And so it begins! It has been months since I was contacted by one of the writers of the BBC’s increasingly popular daytime drama ‘Doctors’ who wanted to know about how Pernicious Anaemia affects patients. And yesterday saw the storyline about a patient with Pernicious Anaemia begin.
I don’t know why one of the writers contacted me, after all there is a qualified doctor who acts as an adviser to the show, but I remember being able to tell the caller that we were aware that many of our members waited many years for a correct diagnosis and that there were problems with the current test used to assess the patient’s B12 status. I remember also telling him that the range of symptoms was wide and varied and can lead to severe and irreversible nerve damage.
So – based on just one episode how accurate was the show’s depiction of diagnosing and treating PA?
Let’s start with the bad points. Firstly the doctor not only ordered a full blood count but also asked for the patient’s B12 and folate to be examined. That doesn’t always happen and actually runs contrary to NICE’s Clinical Knowledge Summary that states that B12 status in patients shouldn’t be assessed unless there is sign of enlarged red blood cells (macrocytosis). Still, there is some evidence that as the PAS raises awareness of the problems with patients receiving a quick and accurate diagnosis more and more primary care doctors are requesting the patients B12 and folate is assessed as well as the full blood count.
Secondly – the diagnosis and treatment. Well the doctor suspected anaemia due to the patient’s mucous membrane around her eyelids seemed pale which was a good thing, however we know that patients with B12 deficiency may not always have anaemia – a small but interesting point. And then there was the treatment – not a small interesting point but a large, very large piece of misinformation. The doctor told Stevie (let’s get familiar) that her treatment would be an injection every three months until her “blood returned to normal”. There was no mention of loading doses and of course, pernicious anaemia needs to be treated for life and NOT until the patient’s blood returns to normal. Surely the writers would know that B12 replacement therapy would have to be for life. Surely the doctor acting as medical adviser would know this and would have corrected the script. So what is going on? I think, and it’s only my theory – I have no inside knowledge – I think that the writers have deliberately written this huge error into the script to show how badly patients with PA are treated, will I hope that is what has happened – only time will tell.
And then there was the casual referral to a haematologist which only happens in the UK if the patient displays any neurological involvement. Now, Stevie has told the doctor that she has burning feet and prickly feet so the GP may have suspected neurological involvement but I don’t think so. I remember telling the writer that not all doctors make the link between neurological symptoms and B12 deficiency and I suspect that this may be part of the plot – that Stevie’s condition (and career) worsens before the link is made. If the doctor had suspected neurological damage then he should have prescribed an injection every other day until there was no further improvement.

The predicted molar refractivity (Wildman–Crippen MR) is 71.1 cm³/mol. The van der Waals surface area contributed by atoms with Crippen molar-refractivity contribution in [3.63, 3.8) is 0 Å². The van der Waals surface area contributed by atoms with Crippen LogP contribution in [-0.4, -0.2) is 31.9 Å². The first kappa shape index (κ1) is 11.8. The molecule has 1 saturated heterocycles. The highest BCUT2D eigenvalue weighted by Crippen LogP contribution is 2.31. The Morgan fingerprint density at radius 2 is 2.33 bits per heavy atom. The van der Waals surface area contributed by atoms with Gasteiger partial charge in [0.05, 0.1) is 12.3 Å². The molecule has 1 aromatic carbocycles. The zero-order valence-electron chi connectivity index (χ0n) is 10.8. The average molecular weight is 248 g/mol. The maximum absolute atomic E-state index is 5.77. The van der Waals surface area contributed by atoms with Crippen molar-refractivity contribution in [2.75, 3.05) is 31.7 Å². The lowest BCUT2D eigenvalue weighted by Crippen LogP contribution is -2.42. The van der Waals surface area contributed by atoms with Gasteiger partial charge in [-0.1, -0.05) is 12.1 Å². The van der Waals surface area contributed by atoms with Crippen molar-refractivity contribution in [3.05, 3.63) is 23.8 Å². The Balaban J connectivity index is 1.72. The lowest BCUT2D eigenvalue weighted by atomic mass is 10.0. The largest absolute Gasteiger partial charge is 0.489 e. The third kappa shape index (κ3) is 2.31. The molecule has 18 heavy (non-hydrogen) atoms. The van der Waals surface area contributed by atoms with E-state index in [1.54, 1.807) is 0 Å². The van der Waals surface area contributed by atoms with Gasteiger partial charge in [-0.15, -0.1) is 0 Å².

Thirdly – the symptom of shortage of breath (or more accurately The Sighs). Was Stevie’s breathing problems due to shock or because of her Pernicious Anaemia? Had the writer exaggerated the problems that patients who have Pernicious Anaemia have in breathing normally or was her breathlessness due to her being in shock – that wasn’t made clear.
The Good Bits:
There were plenty of good bits. Firstly the acknowledgement that Pernicious Anaemia, if left undiagnosed and untreated can and does lead to mental disturbances – that was good. Secondly her erratic behaviour in the weeks previous to her being diagnosed was pointed out as was her forgetfulness – all strong indicators of PA. Then there was the tiredness and let’s remember that Stevie is in danger of seeing her business fold because of her incapacity to work – something that is much more common that is generally supposed. Another positive point is that Stevie is relatively young which runs contrary to what most medical professionals believe – that PA is mostly to be found in the elderly or very elderly.
Finally, one last but very good point – the laboratory telephoned the doctor just a few hours after Stevie had her blood taken to make him aware that the patient’s B12 level was dangerously low. The hospital laboratory that received my first blood tests did the same with my doctors.
The Future. So, as the plot unfolds and the story progresses what is going to happen? Will the doctor make the link between Stevie’s neurological issues and her PA? Will she manage perfectly well on an injection every three months? Will the doctor prescribe more frequent injections if she needs them? Will Stevie resort to alternative sources of the injections if he doesn’t? Will she make a full recovery or will she still be symptomatic for the rest of her life? We’ll have to keep watching!